# How to give a context free grammar for any given language ie: a^n (ba)^m a^n

i am trying to understand Context free grammar and generate a CFG for any given language.

when you're given a language , what is the best way to generate a CFG from it? are there any steps to follow to help you create a CFG for any language? is there ways of breaking down the language to make it simpler so that it helps you generate the CFG.

for example if i was given L={a^n (ba)^m a^n | n,m >=0 }

does that mean i need to have equal number of a's on both side, and have zero or more ba in between the a's ?

S---> aSa |ε

X---> baX |ε

any helps is appreciated.

• Possible duplicate of How to prove that a language is context-free? Dec 17 '18 at 23:44
• my question is not about whether the language is context free or not. i am just finding it difficult give a CFG for any given language. there must be a way of breaking down languages into smaller parts to make it easy when generating a CFG for it. that is what i am asking here. and i want to understand it by going through some examples with people who know it well. Dec 17 '18 at 23:51
• I think my cfg was not working . and i come up with a better answer , which i think it is working : S ----> aSa | X X ----> baX | ε Dec 17 '18 at 23:52
• well, in an answer to the "How to prove ..." reference question it is explained that the grammar can indeed be made from standard components once the "nesting structure" of the strings is found. In your case the nesting is from the outside, so I would start with $S\to a S a$. Dec 17 '18 at 23:58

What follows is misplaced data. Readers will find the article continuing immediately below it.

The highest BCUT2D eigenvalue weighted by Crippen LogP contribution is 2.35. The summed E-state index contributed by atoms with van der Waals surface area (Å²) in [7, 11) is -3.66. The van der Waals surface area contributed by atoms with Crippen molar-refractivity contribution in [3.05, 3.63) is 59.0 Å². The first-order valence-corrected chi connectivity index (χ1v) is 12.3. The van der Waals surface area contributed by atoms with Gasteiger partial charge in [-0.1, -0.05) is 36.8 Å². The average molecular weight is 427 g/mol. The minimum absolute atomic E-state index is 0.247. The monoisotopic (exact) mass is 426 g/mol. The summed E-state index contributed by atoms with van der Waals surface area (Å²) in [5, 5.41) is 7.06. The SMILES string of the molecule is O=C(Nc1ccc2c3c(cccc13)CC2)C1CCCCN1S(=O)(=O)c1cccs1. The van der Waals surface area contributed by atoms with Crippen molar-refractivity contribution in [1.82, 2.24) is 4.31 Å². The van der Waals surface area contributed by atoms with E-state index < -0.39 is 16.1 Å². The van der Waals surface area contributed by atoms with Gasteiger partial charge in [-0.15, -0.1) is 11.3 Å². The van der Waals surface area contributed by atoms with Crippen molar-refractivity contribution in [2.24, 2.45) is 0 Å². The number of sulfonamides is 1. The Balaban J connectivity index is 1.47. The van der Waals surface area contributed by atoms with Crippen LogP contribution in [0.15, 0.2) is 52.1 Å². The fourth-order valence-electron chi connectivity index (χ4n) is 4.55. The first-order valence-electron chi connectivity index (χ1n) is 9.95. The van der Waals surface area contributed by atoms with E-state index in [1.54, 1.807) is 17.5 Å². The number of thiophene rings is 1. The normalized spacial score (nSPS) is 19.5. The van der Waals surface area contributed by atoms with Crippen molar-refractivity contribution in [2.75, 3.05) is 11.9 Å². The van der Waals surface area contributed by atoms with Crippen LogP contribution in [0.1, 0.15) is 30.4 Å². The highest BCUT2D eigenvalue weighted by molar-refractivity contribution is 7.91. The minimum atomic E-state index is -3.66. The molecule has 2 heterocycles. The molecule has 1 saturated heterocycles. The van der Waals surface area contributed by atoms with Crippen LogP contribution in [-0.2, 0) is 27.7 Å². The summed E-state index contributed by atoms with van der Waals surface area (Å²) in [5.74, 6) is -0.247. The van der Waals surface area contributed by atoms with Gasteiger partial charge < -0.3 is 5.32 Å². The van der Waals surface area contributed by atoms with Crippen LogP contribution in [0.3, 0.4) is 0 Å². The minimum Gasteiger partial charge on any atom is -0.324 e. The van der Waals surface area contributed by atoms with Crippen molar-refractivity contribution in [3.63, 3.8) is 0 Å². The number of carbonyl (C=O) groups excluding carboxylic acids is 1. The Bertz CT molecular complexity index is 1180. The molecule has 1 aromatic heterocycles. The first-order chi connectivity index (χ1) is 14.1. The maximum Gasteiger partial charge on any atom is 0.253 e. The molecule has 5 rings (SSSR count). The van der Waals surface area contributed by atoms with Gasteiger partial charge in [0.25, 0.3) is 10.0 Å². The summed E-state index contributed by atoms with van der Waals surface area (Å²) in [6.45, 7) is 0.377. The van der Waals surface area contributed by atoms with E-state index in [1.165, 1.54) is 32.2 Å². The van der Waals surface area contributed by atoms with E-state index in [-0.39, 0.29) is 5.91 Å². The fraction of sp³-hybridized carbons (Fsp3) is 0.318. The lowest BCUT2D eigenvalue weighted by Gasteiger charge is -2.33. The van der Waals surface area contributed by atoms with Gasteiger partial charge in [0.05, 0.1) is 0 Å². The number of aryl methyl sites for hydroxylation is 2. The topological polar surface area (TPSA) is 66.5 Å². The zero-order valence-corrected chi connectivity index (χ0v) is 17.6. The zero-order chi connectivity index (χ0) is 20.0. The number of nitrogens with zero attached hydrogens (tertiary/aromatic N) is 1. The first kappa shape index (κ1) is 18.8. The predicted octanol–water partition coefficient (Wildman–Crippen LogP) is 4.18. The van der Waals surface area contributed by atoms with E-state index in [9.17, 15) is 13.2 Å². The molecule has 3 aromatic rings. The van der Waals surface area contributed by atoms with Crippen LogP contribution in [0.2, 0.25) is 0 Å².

• @Hendrik Jan thanks for your hints and answer, "Nesting" , that is the sort of answer i was looking for . can you please elaborate on that more in relation to the language or any other language. how does that work? and yes as for my previous answer . i came up with a different solution which is : S ----> aSa | X X ----> baX | ε Dec 18 '18 at 0:07

You ask about the difference between language like $$L_1 = \{ab^na^nc \mid \dots \}$$ and $$L_2 = \{a^n (ab)^m a^n \mid \dots \}$$. In both cases the parts that are iterated the same $$n$$ number of times have to be generated in parallel. Productions like $$Y\to b Y a$$ are good for that.
In case of $$L_1$$ the $$a\dots c$$ pair is around the repeat $$b^nc^n$$ and can be generated before $$S\to a X c$$, but also independently as $$S\to AXC, A\to a, C\to c$$ . In case of $$L_2$$ the $$(ab)^m$$ is inside the repeat $$a^n\dots a^n$$ and has to be generated after, like your own solution $$S\to aSa, S\to X, X\to abX\mid \varepsilon$$.
• @chelseablue Not quite. Your grammar would generate $aabbaacc$, which isn't in $L_1$. Try $S\rightarrow aTc, T\rightarrow bTa\mid\epsilon$. Dec 19 '18 at 16:13